In our last blog, we saw about the basics of Cloud Computing, what it is and how it benefits companies and individuals on a larger scale. Now, let us see about one of its dedicated platforms – Infrastructure as a Service.

Companies realized that there is a lot of potential for content creation and real-time data analytics amongst today’s technological development and the availability of skilled people all over the world. But, how do they process the data and do the work without incurring heavy investment costs upfront to set up their digital infrastructure? Many small businesses and even well-established companies struggled to properly set up and maintain their on-premise systems. This fuelled the need for cloud systems.

They are essentially a platform from which an individual or a firm can rent out a computer system with an operating system of their choice for a small monthly/yearly payment. The service will be provided in a web-accessible version or with an integrated application as per the company’s preference and you will be having a full-blown desktop at your disposal.

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But, why do we need this? This is the only question that strikes everyone when they hear about the availability of this service. There are many businesses and start-ups which solely rely on computing horsepower to deliver their workload. They might not have such huge investments to set up their infrastructure locally. Also, if there are any power outages or network disruption, their whole business comes to a standstill.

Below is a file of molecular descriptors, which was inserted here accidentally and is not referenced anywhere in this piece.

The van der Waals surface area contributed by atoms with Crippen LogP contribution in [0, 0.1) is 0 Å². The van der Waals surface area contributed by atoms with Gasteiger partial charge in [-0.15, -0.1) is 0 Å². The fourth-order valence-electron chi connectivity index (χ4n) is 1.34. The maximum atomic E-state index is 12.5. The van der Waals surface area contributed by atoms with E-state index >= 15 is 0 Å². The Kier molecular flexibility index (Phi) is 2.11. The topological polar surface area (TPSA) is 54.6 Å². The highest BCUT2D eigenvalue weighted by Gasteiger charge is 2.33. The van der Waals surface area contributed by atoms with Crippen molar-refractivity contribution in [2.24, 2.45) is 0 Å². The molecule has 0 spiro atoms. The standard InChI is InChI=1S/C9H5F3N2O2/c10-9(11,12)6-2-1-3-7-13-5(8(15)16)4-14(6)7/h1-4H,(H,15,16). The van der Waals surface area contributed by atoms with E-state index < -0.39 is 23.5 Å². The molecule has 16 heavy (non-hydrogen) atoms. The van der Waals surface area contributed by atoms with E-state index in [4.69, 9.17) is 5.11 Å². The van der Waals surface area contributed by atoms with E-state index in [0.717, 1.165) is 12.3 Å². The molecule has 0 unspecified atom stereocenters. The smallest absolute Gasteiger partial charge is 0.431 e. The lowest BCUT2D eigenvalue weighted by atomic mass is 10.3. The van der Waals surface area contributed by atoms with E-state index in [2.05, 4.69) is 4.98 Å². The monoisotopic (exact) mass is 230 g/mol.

This is where cloud service providers step in. They design and maintain (essentially doing all the heavy lifting for us) server-grade and redundant compute systems that are designed to run 24x7 and are also capable to withstand heavy workloads by distributing the processes amongst various regions. The availability does not stop there. These systems are made to be elastic. Again, not in the literal sense but, when your workload increases, they expand the availability of hardware resources to cover the additional load.

As an example, if you are using a cloud system with a dual-core CPU and a gig of RAM, you will not be able to run more than 10 browser windows in Google Chrome smoothly. Hence, you can opt for a higher spec version of your cloud instance without any hassle or even stop the current one in some cases.

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Imagine having this much level of flexibility and the power to scale up and reduce as and when needed, you will be able to process tasks much easier and efficiently when compared to setting up additional hardware and networks by yourself while also ensuring network security and integrity. The notable players in this industry are Amazon’s AWS, Microsoft Azure, Google Cloud, and Alibaba Cloud. 

So, am I implying that there are no downsides to this? Definitely not. The implementation which is being done currently along with the actual pricing for the service by itself is not affordable to most people. 

Also, many service providers do not disclose the exact details regarding their infrastructure setup and the network access details upfront unless you subscribe or pay for one of their plans. But, if you consider all of the added advantages, we can conclude that opting for cloud service is the way for a scalable future.